In July 1956, Marilyn Monroe arrived in London—on honeymoon with her husband Arthur Miller—to make The Prince and the Showgirl with Sir Laurence Olivier. It was meant to be a happy time . . .
"I am dying to walk bare-headed in the rain. I think England sounds adorable.”—Marilyn Monroe
Marilyn would work during the day at Pinewood Studios, in Iver Heath, while Arthur would write. Then, in the evening, the couple would be able to relax together in their private English country cottage.
But the cottage was a mansion, in Englefield Green, and Marilyn, used to living in tiny hotel rooms and apartments, felt herself being watched. She was, by several of owner Lord Drogheda's servants, who were selling stories to the papers.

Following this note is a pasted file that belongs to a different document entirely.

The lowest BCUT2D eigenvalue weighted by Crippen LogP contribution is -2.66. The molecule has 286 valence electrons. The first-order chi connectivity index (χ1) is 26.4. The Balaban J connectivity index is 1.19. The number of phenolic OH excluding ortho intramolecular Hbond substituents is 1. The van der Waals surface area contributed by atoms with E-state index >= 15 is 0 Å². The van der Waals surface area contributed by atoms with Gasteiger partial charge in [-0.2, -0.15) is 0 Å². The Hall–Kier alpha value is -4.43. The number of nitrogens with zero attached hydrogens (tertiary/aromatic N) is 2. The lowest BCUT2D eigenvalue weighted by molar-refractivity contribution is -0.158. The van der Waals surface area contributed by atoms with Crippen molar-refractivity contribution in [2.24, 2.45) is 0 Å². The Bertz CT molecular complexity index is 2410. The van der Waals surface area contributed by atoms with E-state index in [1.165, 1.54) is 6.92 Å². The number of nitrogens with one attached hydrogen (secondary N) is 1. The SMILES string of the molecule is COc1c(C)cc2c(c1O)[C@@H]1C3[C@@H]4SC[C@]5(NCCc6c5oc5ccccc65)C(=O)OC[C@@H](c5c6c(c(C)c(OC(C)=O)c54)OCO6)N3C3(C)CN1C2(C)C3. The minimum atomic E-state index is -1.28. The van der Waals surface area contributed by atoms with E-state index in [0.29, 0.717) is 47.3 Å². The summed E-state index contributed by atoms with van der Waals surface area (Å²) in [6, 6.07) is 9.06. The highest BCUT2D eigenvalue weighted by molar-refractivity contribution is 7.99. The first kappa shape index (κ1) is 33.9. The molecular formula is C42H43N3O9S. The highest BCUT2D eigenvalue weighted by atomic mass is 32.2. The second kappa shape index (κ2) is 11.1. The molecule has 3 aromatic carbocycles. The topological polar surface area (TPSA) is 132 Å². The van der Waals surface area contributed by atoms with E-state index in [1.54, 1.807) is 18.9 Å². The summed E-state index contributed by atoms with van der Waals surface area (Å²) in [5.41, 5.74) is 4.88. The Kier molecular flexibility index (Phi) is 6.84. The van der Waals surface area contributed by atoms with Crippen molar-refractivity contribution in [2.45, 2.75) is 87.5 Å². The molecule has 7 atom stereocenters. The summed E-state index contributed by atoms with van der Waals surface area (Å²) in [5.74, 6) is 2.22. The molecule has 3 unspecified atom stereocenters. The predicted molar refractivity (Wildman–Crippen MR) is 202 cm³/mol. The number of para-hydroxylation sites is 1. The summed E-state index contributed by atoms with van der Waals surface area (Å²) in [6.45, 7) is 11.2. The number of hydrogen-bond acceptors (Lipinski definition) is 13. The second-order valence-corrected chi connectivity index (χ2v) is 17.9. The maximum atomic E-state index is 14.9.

And when filming began, all did not go as hoped. Over time, Marilyn grew to hate Olivier; the feeling was mutual.
Marilyn found herself a curiosity for the frequently hostile British press. She took solace in bike rides in Windsor Great Park, in small acts of kindness from members of the public, and in a growing fascination with Queen Elizabeth, whom she longed to meet—and eventually did.
Michelle Morgan is the author or co-author of nine books about Marilyn Monroe, including Marilyn Monroe: Private and Confidential andThe Girl: Marilyn Monroe, The Seven Year Itch, and the Birth of an Unlikely Feminist. Michelle lives in England.